If fatsoes are your thing, don’t miss two shows in Paris -- Lucian Freud at the Pompidou Center and Lisette Model at the Jeu de Paume.
The first photograph that Model (1901-83) sold to “Harper’s Bazaar” was that of an obese swimmer having a good time on the beach at Coney Island. She’s the poster girl of the exhibition, which assembles 120 black-and-white vintage prints, mostly from the National Gallery of Canada in Ottawa.
Photography was only Elise Seybert’s (her maiden name) second love. Like other Viennese girls, she dreamed of becoming an opera singer. Arnold Schoenberg was one of her teachers.
She was already 32 when it dawned on her that her vocal talent might not be big enough for a career. By then, she had moved to Paris, following her widowed mother who was French.
Encouraged by her friend Rogi Andre (Rozsa Klein), Andre Kertesz’s first wife, she took up photography as a job to fall back on.
The show opens with her first series, “Promenade des Anglais,” shot in 1934 on the famous esplanade in Nice. Parts of that series, a satirical portrait of the idle rich, was published by the Communist magazine “Regards.” That later got her into trouble with the FBI, which suspected her of un-American proclivities.
Also in 1934, she met the Russian painter Evsa Model whom she married in 1937. Unfortunately, his paintings turned out to be unsalable. Lisette remained the breadwinner.
New York Streets
In 1938, the couple sailed to New York, joining family members who already had turned their backs on an increasingly anti-Semitic Old World.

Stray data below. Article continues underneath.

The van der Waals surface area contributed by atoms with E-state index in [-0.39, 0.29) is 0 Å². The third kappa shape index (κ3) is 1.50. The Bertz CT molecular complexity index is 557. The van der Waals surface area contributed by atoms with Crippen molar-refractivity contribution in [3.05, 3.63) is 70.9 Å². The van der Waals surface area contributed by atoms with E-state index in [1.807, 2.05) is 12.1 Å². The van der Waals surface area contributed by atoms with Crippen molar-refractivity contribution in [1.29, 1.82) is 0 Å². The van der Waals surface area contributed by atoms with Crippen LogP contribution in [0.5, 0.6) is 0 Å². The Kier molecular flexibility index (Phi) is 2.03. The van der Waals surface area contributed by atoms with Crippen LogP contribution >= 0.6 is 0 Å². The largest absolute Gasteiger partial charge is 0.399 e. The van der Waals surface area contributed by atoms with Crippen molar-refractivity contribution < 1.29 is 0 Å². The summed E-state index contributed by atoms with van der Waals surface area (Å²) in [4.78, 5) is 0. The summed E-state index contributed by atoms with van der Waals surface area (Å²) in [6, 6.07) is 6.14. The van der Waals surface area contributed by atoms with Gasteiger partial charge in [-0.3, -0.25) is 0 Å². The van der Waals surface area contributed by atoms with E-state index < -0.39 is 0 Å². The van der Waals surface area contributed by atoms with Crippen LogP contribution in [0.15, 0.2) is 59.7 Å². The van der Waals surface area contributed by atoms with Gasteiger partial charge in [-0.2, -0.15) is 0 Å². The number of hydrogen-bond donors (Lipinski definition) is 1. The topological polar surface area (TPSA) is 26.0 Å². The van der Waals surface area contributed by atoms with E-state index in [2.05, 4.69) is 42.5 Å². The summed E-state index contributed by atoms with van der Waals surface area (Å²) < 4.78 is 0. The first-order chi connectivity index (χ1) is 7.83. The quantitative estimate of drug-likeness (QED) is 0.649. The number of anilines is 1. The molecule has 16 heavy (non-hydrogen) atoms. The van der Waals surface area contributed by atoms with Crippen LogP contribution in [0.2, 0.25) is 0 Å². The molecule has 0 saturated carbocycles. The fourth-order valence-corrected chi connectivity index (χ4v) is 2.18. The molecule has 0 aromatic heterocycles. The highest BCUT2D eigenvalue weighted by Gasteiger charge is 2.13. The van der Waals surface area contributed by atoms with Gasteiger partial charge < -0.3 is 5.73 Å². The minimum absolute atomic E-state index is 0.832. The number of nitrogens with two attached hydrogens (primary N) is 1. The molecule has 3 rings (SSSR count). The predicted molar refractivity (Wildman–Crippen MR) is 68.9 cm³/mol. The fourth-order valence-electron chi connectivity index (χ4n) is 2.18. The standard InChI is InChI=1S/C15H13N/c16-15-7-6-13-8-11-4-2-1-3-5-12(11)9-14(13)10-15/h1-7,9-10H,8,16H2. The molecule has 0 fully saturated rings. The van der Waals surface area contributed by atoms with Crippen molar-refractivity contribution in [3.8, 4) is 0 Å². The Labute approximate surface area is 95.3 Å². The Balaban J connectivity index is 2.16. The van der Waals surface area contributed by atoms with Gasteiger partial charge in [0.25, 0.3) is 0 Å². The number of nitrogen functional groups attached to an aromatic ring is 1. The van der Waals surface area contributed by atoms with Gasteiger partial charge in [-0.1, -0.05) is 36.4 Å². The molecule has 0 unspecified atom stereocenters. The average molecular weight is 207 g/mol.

Her series “Reflections” (1939-45) and “Running Legs” (1940-41) are gentler variations on the street scenes in Nice: In the first, the camera focuses on shop windows and the people reflected in them; the second evokes the haste of the archetypal New York pedestrian.
Model’s pictures of the bars and nightclubs on the Lower East Side or the fat cats at the San Francisco Opera have more bite. Thanks to her “fearless eye,” as her friend and colleague Berenice Abbott dubbed it, Model’s sense of drama and close cropping, her images became classics.
Not that everybody appreciated her aggressive approach. “You can’t take pictures of people like that,” snapped the photographer Paul Strand. It was the kind of criticism leveled against another emigre, Robert Frank, whose dreary images of the U.S. shocked some closed-minded Americans.
Staying in Bed
The upshot was that the couple often had a hard time making ends meet. When they didn’t have enough money to heat their apartment, they stayed in bed for days.
In 1951, Model joined the staff of the New School for Social Research in New York and worked there for the rest of her life. Diane Arbus and Bruce Weber were among her students.
The show, a balanced cross-section of Model’s work, also includes her later series on the New York Jazz Festival and the horse races at Belmont Park. It runs through June 6.
For details, go to http://www.jeudepaume.org or call +33-1-4703-1250.
If you have half an hour to spare, walk over to the Paul Klee exhibition at the other pavilion in the Tuileries Garden, the Orangerie (home to Monet’s water lilies).
The 26 paintings and drawings of the Bauhaus master (out of about 9,000), come from the Beyeler Foundation in Basel, Switzerland, and aren’t what you would call an exhaustive retrospective. Yet the works are elegantly presented and may whet your appetite for more.
The Klee show runs through July 19. For more information, see http://www.musee-orangerie.fr or call +33-1-4477-8007.
(Jorg von Uthmann is a critic for Muse, the arts and leisure section of Bloomberg News. The opinions expressed are his own.)